A threat tuning curve was constructed by averaging beta coefficients across the 10 s cue for both regressors at each of the five uncertainty assignments. Low firing neurons more strongly signaled relative threat, compared to fear output, across all five assignments (Fig. 4a). Relative threat signaling was better captured by the actual shock probability (assignment = 0.25), compared to an assignment that equated uncertainty to safety (assignment = 0.00). However, relative threat signaling of the actual probability was similar to signaling of the greater-than-actual, midpoint probability (assignment = 0.50). In support, ANOVA for beta coefficients [factors: assignment (0.00 and 0.25), regressor (fear output and relative threat), and interval (1 s bins from 2 s prior to cue onset → 2 s following cue offset)] revealed an assignment × regressor × interval interaction (F13,936 = 2.13, p = 0.011, ηp2 = 0.03, op = 0.96). By contrast, ANOVA for 0.25 and 0.50 beta coefficients found no assignment × regressor × interval interaction (F13,936 = 0.88, p = 0.57, ηp2 = 0.01, op = 0.55).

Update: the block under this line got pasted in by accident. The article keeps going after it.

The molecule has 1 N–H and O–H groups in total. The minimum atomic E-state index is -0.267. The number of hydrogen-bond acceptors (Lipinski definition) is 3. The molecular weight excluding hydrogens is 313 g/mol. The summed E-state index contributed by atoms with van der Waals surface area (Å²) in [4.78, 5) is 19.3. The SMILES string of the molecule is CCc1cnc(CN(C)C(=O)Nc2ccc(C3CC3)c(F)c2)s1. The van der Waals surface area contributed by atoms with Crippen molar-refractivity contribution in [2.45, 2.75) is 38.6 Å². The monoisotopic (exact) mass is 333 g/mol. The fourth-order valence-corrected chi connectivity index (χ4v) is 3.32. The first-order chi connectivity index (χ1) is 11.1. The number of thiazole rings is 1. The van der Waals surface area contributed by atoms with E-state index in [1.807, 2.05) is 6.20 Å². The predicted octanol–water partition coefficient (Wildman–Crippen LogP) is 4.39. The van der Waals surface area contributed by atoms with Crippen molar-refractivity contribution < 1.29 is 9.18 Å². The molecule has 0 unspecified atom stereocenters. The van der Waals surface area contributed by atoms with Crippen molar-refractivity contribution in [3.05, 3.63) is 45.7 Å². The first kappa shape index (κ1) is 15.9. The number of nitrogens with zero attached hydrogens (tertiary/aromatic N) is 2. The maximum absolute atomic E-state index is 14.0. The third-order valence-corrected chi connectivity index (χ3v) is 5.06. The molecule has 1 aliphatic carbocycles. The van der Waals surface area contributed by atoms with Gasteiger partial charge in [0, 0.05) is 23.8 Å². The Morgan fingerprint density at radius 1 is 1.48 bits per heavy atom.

We were curious whether relative threat signaling of the actual probability was indistinguishable from the midpoint probability, or whether signaling dynamically changed as foot shock drew near. Now, we performed single-unit regression using relative threat regressors with assignments of 0.25 and 0.50. The resulting beta coefficients were subjected to ANOVA [factors: assignment (0.25 and 0.50), and interval (1 s bins from 2 s prior to cue onset → 2 s following cue offset)]. Low firing neurons initially decreased firing according to the actual shock probability (assignment = 0.25), but later decreased firing according to the greater-than-actual, midpoint probability (assignment = 0.50) (Fig. 4b). In support, ANOVA found an assignment × interval interaction (F13,949 = 2.42, p = 0.003, ηp2 = 0.03, op = 0.98). Confirming initial signaling of the actual shock probability, early beta coefficients (first 4 s of cue) were shifted below zero for the 0.25 assignment (M = −0.57, 95% CI [−1.02, −0.10]), but not for the 0.50 assignment (M = 0.06, 95% CI [−0.38, 0.48]; Fig. 4c, left). Confirming late signaling of the midpoint probability, late beta coefficients (last 2 s cue plus 2 s delay) were shifted below zero for the 0.50 assignment (M = −0.51, 95% CI [−1.03, −0.03]), but not for the 0.25 assignment (M = 0.20, 95% CI [−0.22, 0.62]; Fig. 4c, right). Consistent with the ANOVA interaction, there was a positive early-to-late shift in beta coefficients for the 0.25 assignment (M = 0.76, 95% CI [0.41, 1.09]), but a negative shift for the 0.50 assignment (M = −0.56, 95% CI [−0.95, −0.16]), and these shifts differed from one another (M = 1.32, 95% CI [0.57, 2.04]; Fig. 4d).